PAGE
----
NLD Report

CONNECT - Project Report

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The CONNECT project concerns reception, protection and integration policies for unaccompanied children, with a focus on how actors work individually and together to respond to the rights of these children and fulfil EU law obligations in their regard. Through country mappings (in Italy, the Netherlands, Sweden and the United Kingdom) and the development of tools, the ultimate purpose of CONNECT is to contribute to concrete and practical measures that support actors better to address the needs and rights of these children.


The mapping took place in four countries in which there is considerable experience in addressing the situation of both asylum seeking and non-asylum seeking unaccompanied children and included countries of transit and destination (Italy, the Netherlands, Sweden and the UK). It focused on the actors who have formal roles towards unaccompanied children, and how they work individually and together, to fulfil the obligations in EU law and the UN Convention on the Rights of the Child. The mapping identifies existing and emerging practices that could directly inspire improvements across the EU. They also highlight common challenges to which common EU resources might be brought to bear, for example, through further regional research, trans-European projects, interpretative guidance or common training.

EVERY YEAR, THOUSANDS of unaccompanied children travel to Europe in search of a new life. Reception conditions as well as access to the asylum and other protection procedures differ between countries and further progress is needed to ensure unaccompanied children’s rights are respected in EU Member States.

THE COMING YEARS will be a key moment across Europe given that Member States must transpose and implement EU legal provisions concerning unaccompanied children, including within the new EU asylum and trafficking instruments. Un-der the EU Action Plan on Unaccompanied Minors (2010-2014), we are seeing the delivery of certain practical measures of support by the EU and its agencies which should support national implementation activities (e.g. on age assessment and family tracing). Moreover, the EU has also recently focused attention on how it can better support national child protection systems, including in terms of how they reach out to unaccompanied children.

A WIDE RANGE OF actors and issues are involved in responding to the situation of unaccompanied children arriving in Europe. Key issues addressed by these actors include recognition as a child and access to reception services, education and health services. Other important issues are disappearances from centres, detention, restoring family links, status determination and the search for durable solutions. The CONNECT project aims to contribute to ensuring proper implementation and application of these new EU obligations, in line with the EU Charter of Fundamental Rights and the UN Convention on the Rights of the Child, by considering the roles and responsibilities of actors responding to the situation of these children and how they best work together.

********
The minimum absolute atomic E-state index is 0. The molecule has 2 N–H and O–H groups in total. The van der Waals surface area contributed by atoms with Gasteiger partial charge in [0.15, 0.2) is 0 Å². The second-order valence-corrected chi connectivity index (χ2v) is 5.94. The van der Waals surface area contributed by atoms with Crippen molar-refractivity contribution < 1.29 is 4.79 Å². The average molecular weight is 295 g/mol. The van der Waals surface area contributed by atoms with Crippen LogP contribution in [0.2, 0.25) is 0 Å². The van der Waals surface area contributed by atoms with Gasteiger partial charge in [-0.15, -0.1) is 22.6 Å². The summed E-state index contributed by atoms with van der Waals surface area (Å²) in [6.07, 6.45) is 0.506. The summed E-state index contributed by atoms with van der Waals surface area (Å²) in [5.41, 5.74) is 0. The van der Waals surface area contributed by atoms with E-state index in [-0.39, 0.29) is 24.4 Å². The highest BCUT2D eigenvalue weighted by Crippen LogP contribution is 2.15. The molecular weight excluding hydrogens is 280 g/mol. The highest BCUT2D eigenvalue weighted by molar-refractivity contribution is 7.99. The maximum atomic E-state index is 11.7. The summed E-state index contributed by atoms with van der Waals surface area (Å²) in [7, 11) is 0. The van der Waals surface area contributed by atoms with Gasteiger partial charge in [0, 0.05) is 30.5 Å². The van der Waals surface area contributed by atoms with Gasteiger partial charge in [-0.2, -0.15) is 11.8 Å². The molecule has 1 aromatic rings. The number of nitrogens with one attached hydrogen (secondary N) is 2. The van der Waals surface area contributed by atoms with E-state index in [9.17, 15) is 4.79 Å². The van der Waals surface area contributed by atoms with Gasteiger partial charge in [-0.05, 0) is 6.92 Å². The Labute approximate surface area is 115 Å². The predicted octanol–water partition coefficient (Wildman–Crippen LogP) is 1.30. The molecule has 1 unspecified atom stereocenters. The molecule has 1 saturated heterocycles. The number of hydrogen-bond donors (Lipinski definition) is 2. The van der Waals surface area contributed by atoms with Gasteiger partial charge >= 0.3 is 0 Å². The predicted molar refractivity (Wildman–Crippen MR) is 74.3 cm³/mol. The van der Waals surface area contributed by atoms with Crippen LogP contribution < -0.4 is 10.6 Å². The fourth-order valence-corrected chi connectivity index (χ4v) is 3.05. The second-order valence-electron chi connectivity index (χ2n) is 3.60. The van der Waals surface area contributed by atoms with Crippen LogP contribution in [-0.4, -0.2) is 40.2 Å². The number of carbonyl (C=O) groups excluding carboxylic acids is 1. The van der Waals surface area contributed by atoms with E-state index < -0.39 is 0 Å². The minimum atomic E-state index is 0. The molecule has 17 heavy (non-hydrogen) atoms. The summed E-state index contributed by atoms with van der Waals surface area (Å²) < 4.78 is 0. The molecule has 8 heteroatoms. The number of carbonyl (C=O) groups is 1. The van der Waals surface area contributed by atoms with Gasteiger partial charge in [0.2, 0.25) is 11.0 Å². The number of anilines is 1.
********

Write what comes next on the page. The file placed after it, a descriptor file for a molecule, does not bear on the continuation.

SAVE THE CHILDREN SWEDEN together with UNHCR’s Bureau for Europe, NIDOS (NL), Coram Children’s Legal Centre (UK), Save the Children Italy, Don Calabria (IT), the Italian Ministry of Labour and Social Policies and the County Administration in Västra Götaland (SE), have received funding from the EU for this 12 month project, ending in September 2014. The project aims to identify and promote good practices on reception and protection, focusing on the roles and responsibilities of actors engaging in the situation of these children and based on national mappings carried out in Italy, the Netherlands, Sweden and the UK. Each country have also developed practical tools which can be used by actors across the EU Member States.

THE CONNECT PROJECT hosted a regional conference in Brussels in June 2014 where almost hundred partcipants from more than 20 European countries participated and four national seminars in Italy, Sweden, the Netherlands and the United Kingdom in September 2014. Good practices and recommendations have bene identified and presented in the Project Report.


  • The project developed an EU Reference Tool which sets out the body of EU law and policy which relates to unaccompanied. The EU Reference Document should serve as an important support for policy makers and practitioners alike.
  • The project mapped how actors work, individually and in cooperation with each other, in four countries in the EU (the Netherlands, Italy, Sweden and the UK). National reports set out the findings in each country, identifying challenges and highlighting noteworthy practices.
  • A comparative report identifies common challenges across the four countries and national practices from one country that might inspire good practice across the region.
  • The project developed five practical tools addressing key aspects of actors’ work together. Each tool has been developed by a national partner and the CONNECT tools aim to increase actors’ skills and stimulate cooperation between them and be used by actors in other jurisdictions. They can be used individually or in a complementary way across a number of issues, including: first encounter, reception, guidance to actors working with children, promoting child participation, and ensuring decision-making procedures better fulfil the rights of the child to be heard.
  • The mapping and the tools both inform the targeted recommendations for action and priority areas for further work, nationally and at European level.

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